The documentary 'Dahomey', about African art stolen by Europe, wins at the Berlinale | Culture


The documentary Dahomey, about African art stolen by European countries in the colonial era and now returned to its places of origin, won the Golden Bear at the Berlinale this Saturday. The film, directed by French-Senegalese filmmaker Mati Diop, documents the return of 26 works that were stolen by France in the 19th century to the kingdom of Dahomey, in present-day Benin. The director, 41 years old, follows the trail of these ceremonial objects and reflects the debates that her return to her home provoked among a youth lacking their own imagination. But if it is memorable it is, above all, because of an extraordinary poetic gesture: Dahomey is narrated by one of those statues, hybrids of man and animal, through a monologue written by the Haitian author Makenzy Orcel. This unusual artistic decision echoes other festival titles that adopted the point of view of inanimate objects and animal species, suggesting that the human gaze is no longer enough to account for the complexity of the world.

“The current moment is harsh: either we get rid of the past or we take responsibility for what happened, using it as a basis to continue moving forward. You have to choose. We have chosen: we are with those who refuse to accept amnesia as a method,” said Diop when accepting the award, while standing for Palestine and dedicating the award “to those who have paved the way.” The triumph of Dahomey It was a coherent end to a highly politicized edition dotted with controversies, in which, in addition, documentaries have stood out above other genres. Dahomeywhich Filmin will release in Spain at the end of 2024, was also one of the few titles that had stood out within a forgettable and depressive competition.

The official jury, headed by the actress Lupita Nyong'o (and including the Catalan filmmaker Albert Serra), the first black president to hold that position, wanted to praise the few films that stood out for their radicalism. Among them was A Traveler's Needs, the latest from Hong Sangsoo, which won the Grand Jury Prize. The Korean teacher creates a comedy that oscillates between the lunatic and the absurd, starring a French teacher who has invented an ineffable method: she dispenses with textbooks, because she believes that a foreign language is best learned when it serves to express feelings. intimate. Isabelle Huppert shines wandering around Seoul like an alien in this minor film in the filmography of the person responsible for it, but still in the high range of the Berlin competition.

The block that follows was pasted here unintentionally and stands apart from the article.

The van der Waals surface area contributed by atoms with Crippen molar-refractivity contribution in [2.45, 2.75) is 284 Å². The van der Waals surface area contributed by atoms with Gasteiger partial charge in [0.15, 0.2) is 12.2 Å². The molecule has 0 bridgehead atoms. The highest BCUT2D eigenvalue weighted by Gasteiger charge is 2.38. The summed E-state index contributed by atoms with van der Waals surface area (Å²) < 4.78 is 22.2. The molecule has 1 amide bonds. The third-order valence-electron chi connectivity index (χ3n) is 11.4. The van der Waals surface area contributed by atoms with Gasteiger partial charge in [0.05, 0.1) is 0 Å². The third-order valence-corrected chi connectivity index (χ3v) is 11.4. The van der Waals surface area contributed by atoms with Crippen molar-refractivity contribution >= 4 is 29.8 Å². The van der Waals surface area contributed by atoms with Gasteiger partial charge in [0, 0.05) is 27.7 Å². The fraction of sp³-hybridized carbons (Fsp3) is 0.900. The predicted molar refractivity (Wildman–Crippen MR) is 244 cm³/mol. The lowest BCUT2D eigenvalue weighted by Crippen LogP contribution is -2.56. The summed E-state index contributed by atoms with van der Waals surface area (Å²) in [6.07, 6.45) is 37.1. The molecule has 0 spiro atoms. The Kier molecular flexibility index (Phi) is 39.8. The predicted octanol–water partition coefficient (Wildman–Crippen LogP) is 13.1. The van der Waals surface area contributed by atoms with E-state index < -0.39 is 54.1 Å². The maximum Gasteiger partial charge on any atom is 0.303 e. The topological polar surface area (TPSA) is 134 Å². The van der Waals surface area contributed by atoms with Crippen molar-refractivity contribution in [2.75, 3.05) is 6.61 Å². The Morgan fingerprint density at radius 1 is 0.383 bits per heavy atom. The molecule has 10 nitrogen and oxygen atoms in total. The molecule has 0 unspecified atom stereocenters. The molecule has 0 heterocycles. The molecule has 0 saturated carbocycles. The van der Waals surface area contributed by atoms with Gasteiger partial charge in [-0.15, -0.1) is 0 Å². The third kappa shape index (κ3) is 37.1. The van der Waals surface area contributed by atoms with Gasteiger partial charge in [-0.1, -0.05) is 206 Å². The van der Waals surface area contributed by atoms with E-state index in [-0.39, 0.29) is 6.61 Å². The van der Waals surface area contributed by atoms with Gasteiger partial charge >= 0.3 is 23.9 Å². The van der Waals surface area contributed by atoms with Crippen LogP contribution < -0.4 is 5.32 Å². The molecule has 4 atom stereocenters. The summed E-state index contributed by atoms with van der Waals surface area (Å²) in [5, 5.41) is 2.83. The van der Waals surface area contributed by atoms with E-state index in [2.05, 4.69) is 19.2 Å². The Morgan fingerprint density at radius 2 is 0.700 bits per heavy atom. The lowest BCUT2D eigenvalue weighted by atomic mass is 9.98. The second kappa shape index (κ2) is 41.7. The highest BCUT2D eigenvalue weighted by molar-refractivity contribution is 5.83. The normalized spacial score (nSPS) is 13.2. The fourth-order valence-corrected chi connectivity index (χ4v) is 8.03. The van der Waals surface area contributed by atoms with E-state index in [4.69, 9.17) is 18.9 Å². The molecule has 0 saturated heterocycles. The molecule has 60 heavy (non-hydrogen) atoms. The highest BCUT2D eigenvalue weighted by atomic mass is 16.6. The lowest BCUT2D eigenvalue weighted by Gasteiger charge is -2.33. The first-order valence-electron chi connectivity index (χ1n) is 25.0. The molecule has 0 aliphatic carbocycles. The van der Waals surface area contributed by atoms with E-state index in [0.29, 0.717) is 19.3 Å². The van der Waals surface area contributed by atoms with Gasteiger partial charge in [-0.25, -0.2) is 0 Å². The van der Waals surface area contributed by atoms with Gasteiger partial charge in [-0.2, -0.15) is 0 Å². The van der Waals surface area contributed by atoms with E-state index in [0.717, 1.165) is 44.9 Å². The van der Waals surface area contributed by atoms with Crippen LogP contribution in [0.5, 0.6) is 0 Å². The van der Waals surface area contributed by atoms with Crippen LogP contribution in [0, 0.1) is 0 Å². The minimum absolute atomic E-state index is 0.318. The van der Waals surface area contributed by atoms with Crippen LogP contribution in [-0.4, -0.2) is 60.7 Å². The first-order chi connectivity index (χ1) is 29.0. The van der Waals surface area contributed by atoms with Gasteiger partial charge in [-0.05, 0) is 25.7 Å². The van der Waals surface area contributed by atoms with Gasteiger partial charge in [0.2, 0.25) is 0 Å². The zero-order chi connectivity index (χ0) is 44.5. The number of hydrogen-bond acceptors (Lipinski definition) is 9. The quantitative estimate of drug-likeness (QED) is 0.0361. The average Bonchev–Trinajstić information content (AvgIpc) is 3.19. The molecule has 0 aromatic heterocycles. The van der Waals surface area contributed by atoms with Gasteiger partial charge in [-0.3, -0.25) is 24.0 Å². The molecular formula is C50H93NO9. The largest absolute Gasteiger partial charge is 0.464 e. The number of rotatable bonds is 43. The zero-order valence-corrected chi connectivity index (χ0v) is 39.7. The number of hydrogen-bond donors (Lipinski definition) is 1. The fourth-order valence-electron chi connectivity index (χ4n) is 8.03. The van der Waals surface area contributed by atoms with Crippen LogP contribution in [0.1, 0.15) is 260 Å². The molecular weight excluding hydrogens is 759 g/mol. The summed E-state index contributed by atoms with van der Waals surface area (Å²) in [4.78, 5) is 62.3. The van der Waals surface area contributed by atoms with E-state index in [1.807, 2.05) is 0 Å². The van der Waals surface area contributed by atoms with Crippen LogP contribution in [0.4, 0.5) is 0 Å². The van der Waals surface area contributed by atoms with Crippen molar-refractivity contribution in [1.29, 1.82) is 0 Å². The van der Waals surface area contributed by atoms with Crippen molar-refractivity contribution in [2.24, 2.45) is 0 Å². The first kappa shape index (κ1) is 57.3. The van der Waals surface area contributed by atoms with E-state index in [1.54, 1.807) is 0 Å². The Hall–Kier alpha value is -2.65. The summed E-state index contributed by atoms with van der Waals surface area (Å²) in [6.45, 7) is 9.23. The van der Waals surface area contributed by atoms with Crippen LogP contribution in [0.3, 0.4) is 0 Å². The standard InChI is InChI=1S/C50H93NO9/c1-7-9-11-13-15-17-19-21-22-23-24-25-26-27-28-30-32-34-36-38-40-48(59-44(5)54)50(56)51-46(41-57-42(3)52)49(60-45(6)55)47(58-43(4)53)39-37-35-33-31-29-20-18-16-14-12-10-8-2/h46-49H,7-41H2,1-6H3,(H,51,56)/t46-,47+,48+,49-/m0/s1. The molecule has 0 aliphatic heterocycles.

Hong Sangsoo receives the Grand Jury Prize for 'A Traveler's Needs', from director Albert Serra, member of the official jury.FABRIZIO BENSCH (REUTERS)

They also come from another planet, in a literal sense, the protagonists of L'empirea peculiar remake unofficial Star Wars in northern France, directed by Bruno Dumont. The film, which won the jury prize, describes a conflict between two galactic forces that aspire to control the Earth and exemplifies another trend seen in this edition: futuristic and dystopian cinema that takes place in a future very similar to the present. The best director was Nelson Carlo de los Santos Arias for Pepe, a very Martian biography of one of the hippos that were part of Pablo Escobar's zoo, an almost indescribable experiment in formal terms that can also be read as an allegory of the colonial condition. On stage, the 39-year-old Dominican director called for using imagination to oppose “Eurocentrism and imperial Americanization.”

The acting awards, which are given without distinction of gender, went to Sebastian Stan for A Different Manin her first important distinction after a solid career but without starring roles (in the protagonist category), and Emily Watson, who plays a mother superior with the ways of a Sicilian mafia, light years from the woman she played in breaking the wavesin Small Things Like Thesethe inaugural film of this edition, about the victims of the Magdalene order in Ireland (it won as a secondary film).

It did not have any titles in the official section, but Spanish cinema did not leave the festival empty. Especially the one directed by women. For example, The Human Hibernationby Anna Cornudella, won the Fipresci prize from international critics. Memories of a body that burnsby Antonella Sudasassi, a co-production between Spain and Costa Rica that explores the sexuality of three elderly women, won the main prize in the Panorama section. Queensby Klaudia Reynicke, co-produced with Peru, took the Grand Prize in the Generation section, while the short film healthy cureby Lucía G. Romero, 25 years old, won the Crystal Bear awarded by the young jury in the same section of the contest.

Winners of the 74th Berlinale

Golden Bear: Dahomeyby Mati Diop.

Grand Jury Prize: A Traveler's Needsby Hong Sangsoo.

Jury Prize: L'empireby Bruno Dumont.

Silver Bear for best address: Pepeby Nelson Carlo de los Santos Arias.

Silver Bear for best lead performance: Sebastian Stan, by A Different Man.

Silver Bear for Best Supporting Performance: Emily Watson, by Small Things Like These.

Silver Bear for best script: Sterben (Dying), by Matthias Glasner.

Silver Bear for artistic contribution: Martin Gschlacht by Des Teufels Bad (The Devil's Bath).

Best film in the Encounters section: Direct Actionby Guillaume Cailleau and Ben Russell.

Best documentary: No Other Landby Basel Adra, Hamdan Ballal, Yuval Abraham and Rachel Szor.

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